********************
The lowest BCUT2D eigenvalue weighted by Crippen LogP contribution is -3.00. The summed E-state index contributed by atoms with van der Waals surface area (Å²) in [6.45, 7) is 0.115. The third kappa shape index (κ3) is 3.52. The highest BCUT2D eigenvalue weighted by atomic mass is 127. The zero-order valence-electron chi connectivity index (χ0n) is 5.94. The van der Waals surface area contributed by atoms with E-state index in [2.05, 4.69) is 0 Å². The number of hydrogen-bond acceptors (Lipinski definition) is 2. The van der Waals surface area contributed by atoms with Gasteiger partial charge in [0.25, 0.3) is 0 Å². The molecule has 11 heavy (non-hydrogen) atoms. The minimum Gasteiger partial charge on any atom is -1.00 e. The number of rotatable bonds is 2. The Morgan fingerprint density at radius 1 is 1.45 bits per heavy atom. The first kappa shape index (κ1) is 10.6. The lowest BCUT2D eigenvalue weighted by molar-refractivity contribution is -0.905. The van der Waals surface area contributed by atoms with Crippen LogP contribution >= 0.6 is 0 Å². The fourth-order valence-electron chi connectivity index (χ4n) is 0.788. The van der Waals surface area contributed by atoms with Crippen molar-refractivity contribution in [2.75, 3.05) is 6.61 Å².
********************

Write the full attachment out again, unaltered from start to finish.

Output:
The lowest BCUT2D eigenvalue weighted by Crippen LogP contribution is -3.00. The summed E-state index contributed by atoms with van der Waals surface area (Å²) in [6.45, 7) is 0.115. The third kappa shape index (κ3) is 3.52. The highest BCUT2D eigenvalue weighted by atomic mass is 127. The zero-order valence-electron chi connectivity index (χ0n) is 5.94. The van der Waals surface area contributed by atoms with E-state index in [2.05, 4.69) is 0 Å². The number of hydrogen-bond acceptors (Lipinski definition) is 2. The van der Waals surface area contributed by atoms with Gasteiger partial charge in [0.25, 0.3) is 0 Å². The molecule has 11 heavy (non-hydrogen) atoms. The minimum Gasteiger partial charge on any atom is -1.00 e. The number of rotatable bonds is 2. The Morgan fingerprint density at radius 1 is 1.45 bits per heavy atom. The first kappa shape index (κ1) is 10.6. The lowest BCUT2D eigenvalue weighted by molar-refractivity contribution is -0.905. The van der Waals surface area contributed by atoms with Crippen LogP contribution >= 0.6 is 0 Å². The fourth-order valence-electron chi connectivity index (χ4n) is 0.788. The van der Waals surface area contributed by atoms with Crippen molar-refractivity contribution in [2.75, 3.05) is 6.61 Å².